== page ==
But what if that external authority, i.e. the mom or dad, is inept or clueless? What if they second guess their responsibility for imposing the social rule and forming the child into a functional member of society? Then the superego forms dysfunctionally or unpredictably. But it will form. The article’s reference to a “closed society” is cluelessness. Society isn’t closed. Society exists nowhere but in the minds of its members, and every member of society has a superego. The parents can choose whether the child’s forms consistently or inconsistently with those of everyone else’s simply by choosing what boundaries to drawn and what rules to enforce. But it is the parents’ choice, not the child’s.
Notice carefully that I’m drawing a distinction between the child challenging the existence of this social reality during their formative years, and the child (adolescent, or adult) deliberately flaunting the rules to challenge the authority that enforces it. This person breaks the rule not to test the operation of the rule, but the test the authority behind it. And this is a fine attitude, in my opinion. Every child should have a healthy disrespect for authority.
Nor am I saying that whenever a child presents some gender role-breaching behavior that the parents must respond swiftly and decisively in the negative. But the parent should understand that how they respond to the child’s behavior reflects their own understanding and appreciation of the rules. The parent who lets their son wear a dress or their daughter use the boys’ room isn’t really doing it to make the child happy, they are doing it because of their own contempt for or incomprehension of the rule. But the parent should appreciate that while the construction of the superego is based on their choices, the consequences of its malformation are borne entirely by the child. The rest of the world isn’t right or wrong for enforcing these rules, just like they aren’t right or wrong for breaking free of them.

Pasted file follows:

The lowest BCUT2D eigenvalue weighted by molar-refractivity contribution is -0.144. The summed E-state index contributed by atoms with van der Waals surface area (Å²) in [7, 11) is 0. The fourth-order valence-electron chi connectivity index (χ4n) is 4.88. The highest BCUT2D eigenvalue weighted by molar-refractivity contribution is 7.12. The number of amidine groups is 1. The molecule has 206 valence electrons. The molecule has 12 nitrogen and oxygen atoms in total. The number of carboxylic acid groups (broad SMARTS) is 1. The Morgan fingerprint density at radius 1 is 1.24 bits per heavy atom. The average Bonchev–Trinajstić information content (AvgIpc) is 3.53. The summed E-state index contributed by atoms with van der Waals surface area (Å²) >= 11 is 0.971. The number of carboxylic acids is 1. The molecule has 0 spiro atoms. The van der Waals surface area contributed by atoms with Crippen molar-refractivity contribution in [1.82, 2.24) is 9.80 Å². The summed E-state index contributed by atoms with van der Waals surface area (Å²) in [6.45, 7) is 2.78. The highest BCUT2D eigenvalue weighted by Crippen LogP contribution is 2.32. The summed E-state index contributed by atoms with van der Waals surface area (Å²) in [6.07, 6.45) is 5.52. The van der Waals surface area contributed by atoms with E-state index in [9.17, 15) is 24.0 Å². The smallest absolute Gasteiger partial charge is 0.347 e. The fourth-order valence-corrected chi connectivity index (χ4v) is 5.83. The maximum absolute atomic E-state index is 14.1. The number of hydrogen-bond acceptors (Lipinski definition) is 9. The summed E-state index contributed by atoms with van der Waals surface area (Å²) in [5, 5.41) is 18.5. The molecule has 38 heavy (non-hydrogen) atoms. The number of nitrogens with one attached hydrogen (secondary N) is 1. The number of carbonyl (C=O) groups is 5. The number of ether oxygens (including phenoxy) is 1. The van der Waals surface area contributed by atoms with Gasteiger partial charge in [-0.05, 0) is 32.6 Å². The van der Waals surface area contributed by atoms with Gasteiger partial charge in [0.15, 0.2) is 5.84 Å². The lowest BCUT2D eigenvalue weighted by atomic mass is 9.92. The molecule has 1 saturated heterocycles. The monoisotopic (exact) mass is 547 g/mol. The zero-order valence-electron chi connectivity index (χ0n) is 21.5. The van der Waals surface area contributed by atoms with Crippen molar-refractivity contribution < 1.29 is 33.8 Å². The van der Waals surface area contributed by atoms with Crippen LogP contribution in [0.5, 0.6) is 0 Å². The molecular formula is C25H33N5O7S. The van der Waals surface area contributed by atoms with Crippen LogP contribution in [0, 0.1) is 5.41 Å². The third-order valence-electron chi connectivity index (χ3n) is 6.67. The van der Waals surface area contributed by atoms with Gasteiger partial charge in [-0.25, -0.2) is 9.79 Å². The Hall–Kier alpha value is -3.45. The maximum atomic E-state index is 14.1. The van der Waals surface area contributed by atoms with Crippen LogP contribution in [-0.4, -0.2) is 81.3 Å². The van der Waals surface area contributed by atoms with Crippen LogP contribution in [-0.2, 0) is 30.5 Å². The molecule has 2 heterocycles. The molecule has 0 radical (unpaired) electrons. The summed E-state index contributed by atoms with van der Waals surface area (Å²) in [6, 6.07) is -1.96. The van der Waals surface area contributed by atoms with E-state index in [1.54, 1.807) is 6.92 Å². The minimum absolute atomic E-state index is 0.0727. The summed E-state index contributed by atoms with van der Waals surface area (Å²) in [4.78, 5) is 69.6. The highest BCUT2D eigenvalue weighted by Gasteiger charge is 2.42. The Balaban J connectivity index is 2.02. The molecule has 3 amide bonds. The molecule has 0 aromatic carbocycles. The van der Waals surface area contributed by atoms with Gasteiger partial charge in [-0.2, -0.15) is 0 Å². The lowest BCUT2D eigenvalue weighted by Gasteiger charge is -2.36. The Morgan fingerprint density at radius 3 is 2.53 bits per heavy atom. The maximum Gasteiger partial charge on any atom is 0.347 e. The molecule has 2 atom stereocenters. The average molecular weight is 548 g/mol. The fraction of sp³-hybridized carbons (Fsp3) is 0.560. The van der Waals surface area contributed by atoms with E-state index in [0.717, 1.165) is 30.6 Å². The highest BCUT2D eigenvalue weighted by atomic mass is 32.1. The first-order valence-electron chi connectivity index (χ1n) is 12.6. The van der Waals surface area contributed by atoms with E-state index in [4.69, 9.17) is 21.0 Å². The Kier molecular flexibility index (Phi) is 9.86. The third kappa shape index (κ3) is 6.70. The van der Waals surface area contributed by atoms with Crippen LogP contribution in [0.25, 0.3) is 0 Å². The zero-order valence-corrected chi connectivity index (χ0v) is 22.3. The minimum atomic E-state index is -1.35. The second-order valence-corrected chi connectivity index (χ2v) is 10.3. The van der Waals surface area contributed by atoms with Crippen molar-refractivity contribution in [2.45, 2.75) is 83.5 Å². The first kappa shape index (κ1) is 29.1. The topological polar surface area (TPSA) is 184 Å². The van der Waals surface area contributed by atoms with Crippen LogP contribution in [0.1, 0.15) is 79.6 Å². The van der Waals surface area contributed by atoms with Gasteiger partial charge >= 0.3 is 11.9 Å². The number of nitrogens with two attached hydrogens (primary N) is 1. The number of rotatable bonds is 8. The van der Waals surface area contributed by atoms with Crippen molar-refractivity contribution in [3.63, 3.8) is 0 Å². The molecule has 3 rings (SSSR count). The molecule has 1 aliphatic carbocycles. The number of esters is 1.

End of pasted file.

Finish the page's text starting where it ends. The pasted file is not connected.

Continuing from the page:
But the objective reality is that when you break society’s rules, society tends to punish the rulebreaker if for no other reason than to convince itself that the rule still exists. Right or wrong is irrelevant. It just is.
You want your son to wear dresses, knock yourself out. But at least give the kid the full story: “Normally boys don’t do this, only girls do. Everyone else thinks this is a rule, and you are breaking their rule, and they are going to want to punish you for it. I don’t think it is a rule, so I’m not going to punish you for breaking it, but someone else might. Are you sure you want to do this?” The child who says yes anyway at least does so with full information.